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The Basics: Forcing Bulbs for Indoor Bloom

By Kathy LaLiberte

The reason people force bulbs is to make them grow and bloom earlier than they would have naturally. But forcing bulbs sounds like a bit of an oxymoron, doesn't it? The key is to set the proper stage. That starts with a comfortable setting, refreshments, cool temperatures and low light. When show time arrives, the lights and the temperature come up and the urge to emerge is irresistible.

Many people don't realize that there are really only two types of bulbs for indoor growing: those you need to pre-chill and those you don't. Here's how to tell the difference.

Bulbs That Do Not Need Pre-chilling

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Amaryllis and paperwhites are the most commonly forced bulbs.

In this category are amaryllis, freesia, and the tropical narcissus varieties, such as paperwhites. These zone 8 to 9 bulbs have never known winter, so don't expect a cooling period.

You can plant these bulbs in a pot filled with soil, or just grow them in a shallow bowl and use pebbles to hold the bulbs in place. They'll usually bloom just four weeks after "planting". To help keep stems short and sturdy, provide indirect light and temperatures of about 50 degrees F. for the first two weeks, then warmer, brighter conditions after that. If you're growing your bulbs in water, it should cover no more than the bottom quarter to third of the bulb.

Amaryllis are available in many interesting colors and forms: There are bright reds, but you can also have white, lilac or peach, with single or double blossoms.

Paperwhites offer beauty and a strong scent. Buy a couple dozen of these no-chill bulbs and store them in a cool, dry place. Start some every few weeks for blooms right through January.

Good Choices for Forcing

Bulbs That Don't Require Chilling: The following bulbs are the easiest to force into bloom because they don't require a chilling period:

  • Amaryllis: Blooms appear six to eight weeks after planting.
  • Paperwhites: Blooms appear three to five weeks after planting.

Bulbs That Require Chilling: The following bulbs can be forced for indoor bloom, but they need to be chilled, a process that replicates what happens in the bulb's outdoor growing environment. The list includes the number of weeks of chilling, followed by the number of weeks until it blooms (in parentheses).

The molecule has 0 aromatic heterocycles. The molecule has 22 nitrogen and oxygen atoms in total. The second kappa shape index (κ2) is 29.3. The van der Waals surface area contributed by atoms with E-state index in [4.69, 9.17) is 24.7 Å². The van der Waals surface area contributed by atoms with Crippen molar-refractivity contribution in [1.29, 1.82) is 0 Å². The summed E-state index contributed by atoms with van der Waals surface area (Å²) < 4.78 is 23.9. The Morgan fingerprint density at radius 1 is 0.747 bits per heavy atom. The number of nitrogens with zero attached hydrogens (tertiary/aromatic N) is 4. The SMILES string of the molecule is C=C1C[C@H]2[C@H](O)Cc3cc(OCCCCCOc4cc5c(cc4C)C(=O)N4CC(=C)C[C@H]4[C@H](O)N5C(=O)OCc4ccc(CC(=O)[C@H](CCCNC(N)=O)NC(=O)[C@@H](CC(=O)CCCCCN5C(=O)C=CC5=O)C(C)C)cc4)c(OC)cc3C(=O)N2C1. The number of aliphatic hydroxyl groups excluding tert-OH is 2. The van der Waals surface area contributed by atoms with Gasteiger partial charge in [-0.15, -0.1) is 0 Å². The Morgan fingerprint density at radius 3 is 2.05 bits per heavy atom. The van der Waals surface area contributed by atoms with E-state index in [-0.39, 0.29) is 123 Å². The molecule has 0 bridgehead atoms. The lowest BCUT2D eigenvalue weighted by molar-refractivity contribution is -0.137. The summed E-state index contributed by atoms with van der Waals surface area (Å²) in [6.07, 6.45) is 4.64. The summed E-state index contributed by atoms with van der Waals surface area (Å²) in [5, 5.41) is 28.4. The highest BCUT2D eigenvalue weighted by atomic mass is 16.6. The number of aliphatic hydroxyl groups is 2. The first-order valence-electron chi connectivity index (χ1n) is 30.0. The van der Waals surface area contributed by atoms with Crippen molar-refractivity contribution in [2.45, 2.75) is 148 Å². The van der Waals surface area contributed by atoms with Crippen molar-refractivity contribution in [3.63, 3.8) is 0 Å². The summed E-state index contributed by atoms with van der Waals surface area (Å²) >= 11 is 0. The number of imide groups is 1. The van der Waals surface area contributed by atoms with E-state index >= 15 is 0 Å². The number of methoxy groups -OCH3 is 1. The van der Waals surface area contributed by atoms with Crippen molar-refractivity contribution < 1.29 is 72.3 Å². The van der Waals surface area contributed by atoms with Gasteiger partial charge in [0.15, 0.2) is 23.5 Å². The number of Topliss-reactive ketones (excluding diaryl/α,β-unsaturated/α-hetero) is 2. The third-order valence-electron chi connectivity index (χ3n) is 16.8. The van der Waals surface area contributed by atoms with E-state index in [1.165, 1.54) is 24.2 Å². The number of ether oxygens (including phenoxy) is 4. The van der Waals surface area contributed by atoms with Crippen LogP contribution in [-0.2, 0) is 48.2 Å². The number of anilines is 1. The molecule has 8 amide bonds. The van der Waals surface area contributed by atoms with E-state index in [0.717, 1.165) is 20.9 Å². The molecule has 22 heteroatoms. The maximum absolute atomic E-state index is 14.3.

• Glory-of-the-Snow (Chionodoxa), 15 (2-3)
  • Crocus, 15 (2)
  • Hyacinth, 11-14 (2-3)
  • Grape Hyacinth (Muscari), 14-15 (2-3)
  • Daffodil, 15-17 (2-3)
  • Star of Holland (Scilla), 12-15 (2-3)
  • Tulip, 14-20 (2-3)

Bulbs That Need Pre-chilling

All other spring bulbs require a chilling period before they'll bloom. This includes tulips, daffodils, hyacinths, crocus, Dutch iris and scilla. Cool temperatures stimulate a biochemical response inside the bulb that "turns on" the embryonic flower so it starts developing. Most bulbs require 16 to 18 weeks of cold before the flower is fully formed. At that point they're ready for light and warmth. If you cut the time short, the flowers will emerge but they will not be fully formed.

For indoor blooms, the easiest bulbs are crocus, hyacinth, muscari, and mini-daffodils. Tulips and standard daffodils are a little trickier.

Bulbs seem to look best in a shallow, wide pot. There should be about 2" below the bulbs for root growth. The very top of the bulbs can be even with the pot rim. Use a standard potting mix (2/3 soilless mix, 1/3 compost/soil). Potted bulbs also look best when they're crowded, so snuggle the bulbs together about 1/2-inch apart. It's also good to stick with one variety of bulb per pot, because cooling and bloom times vary. Label each of your pots with variety name and planting date. Otherwise, you won't remember what's what when February comes.

Finding the right place to chill your bulbs is the real challenge. The bulbs need to be kept at 35 to 45 degrees F. for the entire cooling period of 16 to 18 weeks. If you live where outdoor winter temperatures rarely get below 25 degrees F, just keep the pots of bulbs moist and store them right in the garden beneath a layer of straw. If your winter temperatures are colder than that, the potted bulbs can be stored in an unheated basement, a ventilated crawlspace, or a cold frame. If you have space in your refrigerator, you can chill the bulbs there. Be careful not to store the bulbs with any kind of fruit, which emits a type of gas that can harm the bulbs.

Check the sidebar for specifics about how long to chill your bulbs. Generally, for flowers in January, you should plant in September or early October. For February flowers, plant mid-October. For March blooms, plant in late October or early November. Keep the soil moist, but not wet for the entire duration. And keep the bulbs in the dark or they may start growing before they're fully chilled.

Time for Spring!

Once you remove your bulbs from cold storage, allow three or four weeks to bloom time. Wake the bulbs gradually, starting with about two weeks of indirect sunlight and 60 degree temperatures. When shoots are three to five inches high, move the pots to a 68-degree environment and a bright, sunny window. Once buds color, move the pot to indirect light again to prolong bloom.

After blooming, most people discard potted bulbs. If you find that impossible, keep watering the pots and start adding some fertilizer. When the foliage yellows (usually after a month or two), you can remove the bulbs and plant them outdoors. Just remember, it may be several years before the bulbs bloom again. Paperwhites and other tropical narcissus will not rebloom.